Despite the unpalatable consequence of the Port Harcourt abandoned property, Igbo have continued to invest outside Igbo land. Today, the Trade Fair Complex in Lagos, which is worth billions of naira in investment, houses ASPAMDA (dealers in automobile spare parts). It was ASPAMDA that funded the expansion project. Before their intervention, the complex was overgrown with weeds and served as abode for lunatics and criminals. Imagine what we would have happened if ASPAMDA had taken the huge investment to the South East.
It has never been in doubt that Igbo are liberal-minded, resilient and trustworthy. It is these strengths we plan to harness for the good of our people. Those who paint Igbo in bad light are nothing but armchair critics and ethnic jingoists. That Nigeria has survived till this day is majorly because of the contributions of Igbo. Even the emergence of Goodluck Jonathan as President was facilitated by Igbo who threw their support massively behind him. Anybody who disputes this fact also is nothing but a mischievous person.
Forget the war we fought – we did not fight to enthrone any ethnic agenda. We fought to stave off the menacing machetes and spears of those who had planned to wipe us out of the face of this beautiful earth. And who would stand and watch, while his people are being brutally and systematically cut down? Nobody I guess. Look at what is happening in the North today: Boko Haram is waging a “war” on Nigeria for the simple fact that their leader was killed by security forces. How many lives have been wasted in avenging the death of one man? Available records show that the casualty rate from that adventure has been on steady rise – reaching an all-time high of 3000. Which war is greater than that?
The same thing happened in the Niger Delta Region – where militants had waged war on Nigeria for several years until peace was brokered through the amnesty deal. As you read this piece, the nation has spent over N60 billion in the rehabilitation and sustenance of the repentant militants. Now, plans are afoot to extend the same amnesty to members of Boko Haram. The whole thing is turning into a circus show. And for how long are we going to put up with this charade?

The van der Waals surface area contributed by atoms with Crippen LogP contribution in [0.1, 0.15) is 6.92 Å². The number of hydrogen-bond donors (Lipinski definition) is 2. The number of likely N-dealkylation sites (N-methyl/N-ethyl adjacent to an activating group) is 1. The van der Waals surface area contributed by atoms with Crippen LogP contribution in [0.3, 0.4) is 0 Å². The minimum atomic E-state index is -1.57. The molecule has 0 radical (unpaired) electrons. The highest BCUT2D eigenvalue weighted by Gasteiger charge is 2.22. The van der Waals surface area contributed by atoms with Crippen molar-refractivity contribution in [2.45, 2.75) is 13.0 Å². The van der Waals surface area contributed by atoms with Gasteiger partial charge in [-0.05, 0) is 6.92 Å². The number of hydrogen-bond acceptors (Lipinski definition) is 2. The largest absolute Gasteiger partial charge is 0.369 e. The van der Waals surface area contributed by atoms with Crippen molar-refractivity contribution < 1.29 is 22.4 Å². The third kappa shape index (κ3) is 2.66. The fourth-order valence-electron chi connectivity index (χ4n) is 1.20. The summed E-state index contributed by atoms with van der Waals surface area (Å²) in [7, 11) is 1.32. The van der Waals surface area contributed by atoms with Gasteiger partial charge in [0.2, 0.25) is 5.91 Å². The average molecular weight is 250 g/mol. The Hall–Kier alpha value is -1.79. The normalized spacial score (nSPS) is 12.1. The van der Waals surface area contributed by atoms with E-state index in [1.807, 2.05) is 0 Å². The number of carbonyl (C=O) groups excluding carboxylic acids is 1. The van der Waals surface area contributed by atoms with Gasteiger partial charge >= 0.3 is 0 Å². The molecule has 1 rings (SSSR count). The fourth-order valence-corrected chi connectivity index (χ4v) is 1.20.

The major reason for the agitation by diverse ethnic blocs in Nigeria for self-autonomy is injustice. The Niger Delta people are asking for more resources since they are the geese that lay the golden eggs. To be honest, their agitation is justified.
Fighting for one’s rights is a constitutional matter. The only grouse I have about some of them is the use of force and aggression. Why should any rational person kill in the name of agitation for self-government? It is sheer madness and a crime against humanity.
So, you can now appreciate why Igbo went to war. In our thinking, we believe we can achieve what we have set for ourselves without violence. Those who apply violence to twist the arm of government for recognition are social misfits. Must we destroy Nigeria in order to be heard? If we destroy Nigeria, which other country will we call ours?
It will do Igbo good to key into our vision, so that together we can achieve freedom and work for our greatness. Those sitting on the fence are cowards. They watch while others toil at the risk of their lives to build solid Igbo unity, then turn back to profit from it. It smacks of sabotage for any Igbo not to stand up in support of this struggle. I am happy that the era of ‘selling’ Igbo unity for a pot of portage has passed. We are in an era of change – change that has come to endure. And we must embrace it in order to be free.
As indicated at the outset, we will work with greater vigour in the months ahead to institutionalize the architecture for the realization of a president of Igbo extraction in 2015. That is the major focus of our campaign. We are not averse to any political party or do not bear any grudge against anybody (man or woman). What we do is what we believe is just and fair and is best for our people.
As things stand today, there is no other group that can offer Igbo focused, passionate, reliable and courageous leadership other than Njiko Igbo. We have the charisma, the vision, forthrightness, soundness of mind, intellectuality, candour, and global goodwill to take Igbo to their destination.
We will never relent until this objective is attained, although we appreciate the enormous work that needs to be done – all for the good of our people and the unity of Nigeria.
Let it be made known today: Igbo of Nigeria deserve more than they currently get. It is a matter of right and equity that we get equalization in the number of states, local government councils and constituencies we have at present. That will be the first step to building a solid and united Nigeria. Until this is done, we will keep shouting on top of our voices that our people are serially marginalised. One day, with hard work and perseverance, God will hearken to our voice and redeem us.
The pathetic state of the Igbo nation
Zones No of No of No of Senatorial
states local govt Fed consts district
North West 7 186 92 21
North East 6 112 48 18
North Central 6 115 49 18
South West 6 138 71 18
South South 6 123 55 18
South East 5 95 43 15